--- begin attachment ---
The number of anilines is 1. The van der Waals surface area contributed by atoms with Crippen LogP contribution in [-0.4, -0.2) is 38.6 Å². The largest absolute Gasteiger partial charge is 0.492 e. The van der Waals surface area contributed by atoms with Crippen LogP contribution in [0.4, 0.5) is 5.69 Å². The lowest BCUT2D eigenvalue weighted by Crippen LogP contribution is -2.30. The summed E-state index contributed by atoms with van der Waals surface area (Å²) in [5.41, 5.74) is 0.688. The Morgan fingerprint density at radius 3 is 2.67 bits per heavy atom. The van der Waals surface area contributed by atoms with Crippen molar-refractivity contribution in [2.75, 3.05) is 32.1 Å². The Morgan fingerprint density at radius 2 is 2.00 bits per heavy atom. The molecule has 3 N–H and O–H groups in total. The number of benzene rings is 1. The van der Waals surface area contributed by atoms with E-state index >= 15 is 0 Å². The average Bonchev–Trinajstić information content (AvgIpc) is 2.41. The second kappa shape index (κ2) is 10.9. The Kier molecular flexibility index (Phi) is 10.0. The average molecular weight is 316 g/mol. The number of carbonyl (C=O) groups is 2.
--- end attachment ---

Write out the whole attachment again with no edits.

The number of anilines is 1. The van der Waals surface area contributed by atoms with Crippen LogP contribution in [-0.4, -0.2) is 38.6 Å². The largest absolute Gasteiger partial charge is 0.492 e. The van der Waals surface area contributed by atoms with Crippen LogP contribution in [0.4, 0.5) is 5.69 Å². The lowest BCUT2D eigenvalue weighted by Crippen LogP contribution is -2.30. The summed E-state index contributed by atoms with van der Waals surface area (Å²) in [5.41, 5.74) is 0.688. The Morgan fingerprint density at radius 3 is 2.67 bits per heavy atom. The van der Waals surface area contributed by atoms with Crippen molar-refractivity contribution in [2.75, 3.05) is 32.1 Å². The Morgan fingerprint density at radius 2 is 2.00 bits per heavy atom. The molecule has 3 N–H and O–H groups in total. The number of benzene rings is 1. The van der Waals surface area contributed by atoms with E-state index >= 15 is 0 Å². The average Bonchev–Trinajstić information content (AvgIpc) is 2.41. The second kappa shape index (κ2) is 10.9. The Kier molecular flexibility index (Phi) is 10.0. The average molecular weight is 316 g/mol. The number of carbonyl (C=O) groups is 2.